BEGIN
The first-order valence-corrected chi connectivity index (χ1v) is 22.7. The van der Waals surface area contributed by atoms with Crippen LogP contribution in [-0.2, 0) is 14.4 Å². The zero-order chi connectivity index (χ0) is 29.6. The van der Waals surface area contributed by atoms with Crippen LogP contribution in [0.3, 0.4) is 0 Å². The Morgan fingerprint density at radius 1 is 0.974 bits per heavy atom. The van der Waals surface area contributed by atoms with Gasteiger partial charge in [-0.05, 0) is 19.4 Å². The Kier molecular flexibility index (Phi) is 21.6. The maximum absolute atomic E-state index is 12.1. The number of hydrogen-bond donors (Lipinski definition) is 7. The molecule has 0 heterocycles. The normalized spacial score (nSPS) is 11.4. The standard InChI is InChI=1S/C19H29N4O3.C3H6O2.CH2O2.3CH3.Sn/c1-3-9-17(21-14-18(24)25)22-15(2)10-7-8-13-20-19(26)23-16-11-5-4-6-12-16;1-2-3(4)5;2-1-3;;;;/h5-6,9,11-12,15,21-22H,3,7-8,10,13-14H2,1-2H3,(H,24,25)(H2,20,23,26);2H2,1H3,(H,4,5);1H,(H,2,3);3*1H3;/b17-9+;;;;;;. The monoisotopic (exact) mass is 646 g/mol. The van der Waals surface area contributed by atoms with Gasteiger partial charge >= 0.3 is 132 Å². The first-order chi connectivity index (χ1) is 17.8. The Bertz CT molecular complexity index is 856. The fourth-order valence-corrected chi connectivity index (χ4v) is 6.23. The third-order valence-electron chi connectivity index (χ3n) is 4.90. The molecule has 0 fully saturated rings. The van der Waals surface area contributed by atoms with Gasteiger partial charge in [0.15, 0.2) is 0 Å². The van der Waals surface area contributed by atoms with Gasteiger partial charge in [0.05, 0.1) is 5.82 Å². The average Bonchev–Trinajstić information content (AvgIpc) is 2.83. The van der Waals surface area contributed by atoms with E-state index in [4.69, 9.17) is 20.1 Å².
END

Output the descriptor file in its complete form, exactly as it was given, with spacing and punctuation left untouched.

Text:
The first-order valence-corrected chi connectivity index (χ1v) is 22.7. The van der Waals surface area contributed by atoms with Crippen LogP contribution in [-0.2, 0) is 14.4 Å². The zero-order chi connectivity index (χ0) is 29.6. The van der Waals surface area contributed by atoms with Crippen LogP contribution in [0.3, 0.4) is 0 Å². The Morgan fingerprint density at radius 1 is 0.974 bits per heavy atom. The van der Waals surface area contributed by atoms with Gasteiger partial charge in [-0.05, 0) is 19.4 Å². The Kier molecular flexibility index (Phi) is 21.6. The maximum absolute atomic E-state index is 12.1. The number of hydrogen-bond donors (Lipinski definition) is 7. The molecule has 0 heterocycles. The normalized spacial score (nSPS) is 11.4. The standard InChI is InChI=1S/C19H29N4O3.C3H6O2.CH2O2.3CH3.Sn/c1-3-9-17(21-14-18(24)25)22-15(2)10-7-8-13-20-19(26)23-16-11-5-4-6-12-16;1-2-3(4)5;2-1-3;;;;/h5-6,9,11-12,15,21-22H,3,7-8,10,13-14H2,1-2H3,(H,24,25)(H2,20,23,26);2H2,1H3,(H,4,5);1H,(H,2,3);3*1H3;/b17-9+;;;;;;. The monoisotopic (exact) mass is 646 g/mol. The van der Waals surface area contributed by atoms with Gasteiger partial charge >= 0.3 is 132 Å². The first-order chi connectivity index (χ1) is 17.8. The Bertz CT molecular complexity index is 856. The fourth-order valence-corrected chi connectivity index (χ4v) is 6.23. The third-order valence-electron chi connectivity index (χ3n) is 4.90. The molecule has 0 fully saturated rings. The van der Waals surface area contributed by atoms with Gasteiger partial charge in [0.15, 0.2) is 0 Å². The van der Waals surface area contributed by atoms with Gasteiger partial charge in [0.05, 0.1) is 5.82 Å². The average Bonchev–Trinajstić information content (AvgIpc) is 2.83. The van der Waals surface area contributed by atoms with E-state index in [4.69, 9.17) is 20.1 Å².